Friday 5 June, 2020

CCSS embraces the exciting opportunity of e-learning

One of the largest sectors impacted by COVID-19 is the education sector. For the first time ever, students at all levels are being tutored virtually for an entire school term.  Teachers have also been forced to retool and upskill to embrace the technological change brought about by e-learning.
 
Desolate, definition, a place deserted of people and in a state of bleak and dismal emptiness. The spirited, rambunctious sounds of children replaced by the quiet chirping of birds at midday on what should have been a regular school day. The Castries Comprehensive Secondary School (CCSS) like many other schools on the island, the region, and the wider world, is living out this new normal of virtual learning. But how are teachers and students coping? Principal at CCSS, Marva Daniel explains.
 
“It has been a challenge but an exciting one. In every crisis there is opportunity. For me and of course, every principal knows what works best for them, we have embraced Moodle as our learning platform and we have ensured that our students access their school’s email account.”
 
She said 90 percent of CCSS students were able to connect online from the commencement of the term but 10 percent have not connected virtually and so the school has been tasked with reaching them.
 
“We have not, of course, been able to access every single student and there are various reasons why and it’s not necessarily technology, lack of devices, internet access and so on. There are some students who, just plain blank, are not interested.  They have to be coerced, they have to be pushed more and so the support of parents in this situation, throughout this journey has been pivotal.  They play a very vital role in ensuring that students remain excited, remain educated, and remain focused.”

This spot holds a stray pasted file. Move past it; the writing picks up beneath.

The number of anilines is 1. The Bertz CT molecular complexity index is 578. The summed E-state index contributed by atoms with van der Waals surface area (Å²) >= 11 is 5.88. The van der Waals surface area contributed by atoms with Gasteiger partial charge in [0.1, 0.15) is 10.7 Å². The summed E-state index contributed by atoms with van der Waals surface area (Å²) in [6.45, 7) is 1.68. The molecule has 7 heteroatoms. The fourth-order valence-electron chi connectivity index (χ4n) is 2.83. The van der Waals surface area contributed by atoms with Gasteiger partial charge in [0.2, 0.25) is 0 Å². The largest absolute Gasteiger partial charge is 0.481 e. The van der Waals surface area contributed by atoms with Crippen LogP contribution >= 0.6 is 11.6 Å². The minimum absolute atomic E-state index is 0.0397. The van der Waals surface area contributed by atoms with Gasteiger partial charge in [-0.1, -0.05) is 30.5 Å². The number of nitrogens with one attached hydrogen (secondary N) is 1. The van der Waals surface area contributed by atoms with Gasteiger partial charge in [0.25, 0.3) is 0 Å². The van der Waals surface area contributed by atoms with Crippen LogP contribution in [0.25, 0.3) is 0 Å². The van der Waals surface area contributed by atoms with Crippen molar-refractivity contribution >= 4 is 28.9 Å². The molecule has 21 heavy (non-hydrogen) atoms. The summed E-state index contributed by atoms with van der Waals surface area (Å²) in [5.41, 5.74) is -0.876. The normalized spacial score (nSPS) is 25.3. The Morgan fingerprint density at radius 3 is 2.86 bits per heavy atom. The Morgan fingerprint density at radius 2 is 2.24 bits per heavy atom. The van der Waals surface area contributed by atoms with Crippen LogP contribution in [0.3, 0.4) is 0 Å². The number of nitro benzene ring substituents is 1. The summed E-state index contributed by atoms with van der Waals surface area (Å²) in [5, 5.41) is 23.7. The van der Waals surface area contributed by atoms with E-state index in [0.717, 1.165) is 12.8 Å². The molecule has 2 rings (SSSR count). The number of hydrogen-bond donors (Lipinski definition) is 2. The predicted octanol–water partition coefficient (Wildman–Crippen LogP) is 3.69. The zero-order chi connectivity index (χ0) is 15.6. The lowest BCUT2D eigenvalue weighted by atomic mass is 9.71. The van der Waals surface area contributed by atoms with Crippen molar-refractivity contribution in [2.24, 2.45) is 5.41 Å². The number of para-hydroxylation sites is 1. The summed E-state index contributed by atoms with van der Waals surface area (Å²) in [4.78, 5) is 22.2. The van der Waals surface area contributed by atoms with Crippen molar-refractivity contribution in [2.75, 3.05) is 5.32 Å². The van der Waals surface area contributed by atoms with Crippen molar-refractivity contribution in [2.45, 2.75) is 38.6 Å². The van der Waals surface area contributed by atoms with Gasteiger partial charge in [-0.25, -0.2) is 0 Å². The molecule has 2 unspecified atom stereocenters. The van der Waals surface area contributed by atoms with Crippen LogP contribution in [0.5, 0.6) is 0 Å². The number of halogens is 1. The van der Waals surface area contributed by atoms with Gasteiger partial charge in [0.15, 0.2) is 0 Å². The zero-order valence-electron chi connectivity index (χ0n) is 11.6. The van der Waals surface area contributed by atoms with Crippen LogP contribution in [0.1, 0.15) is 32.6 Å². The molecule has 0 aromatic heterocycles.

CCSS parents Gloria Dorius and Cypriana George endorsed the e-learning measures taken by the Ministry of Education and the school.
 
“I would like to thank the teachers of the Castries Comprehensive Secondary School who went above and beyond the call of duty to ensure that our children transition to homeschooling,” said Gloria Dorius, Past President CCSS PTA.
 
“It’s been challenging being housebound with not one but two very opinionated teenagers. But, we believe in this household that it’s better to be safe than sorry. So, we’re staying indoors, spending time with each other, and ensuring that we practice social distancing when we do venture out so as to ensure we minimize the spread of this disease,” said Cypriana George.
 
The principal stressed that greater family and community support is needed to allow more students to join the e-learning platforms.
 
“Essentially it is important for persons to appreciate what we have now and stop the complaining and whatever. And, see how we can make it better. As I said to parents, you may have a phone, your child may not have one, allow the student to use your phone, it’s just for a little while. Your relatives might have the devices that they need, let us share with one another so that everybody can get access.”
 
Daniel said this COVID-19 situation has cause unexpected productivity gains and a positive residual benefit for both teachers and students via the e-learning platforms.     
 
“So teachers are now upgraded, they are upskilled and they are now able to use so many different platforms…and so our students are now a digital student! We’re not just a CCSS student we have now revolutionized teaching and learning and our students, based on what they have been saying, are loving it.”
 
And as the corridors and lunch tables of every educational institution, like CCSS, beckon for renewed activity, COVID-19 has ushered in a new realization, that of e-learning.

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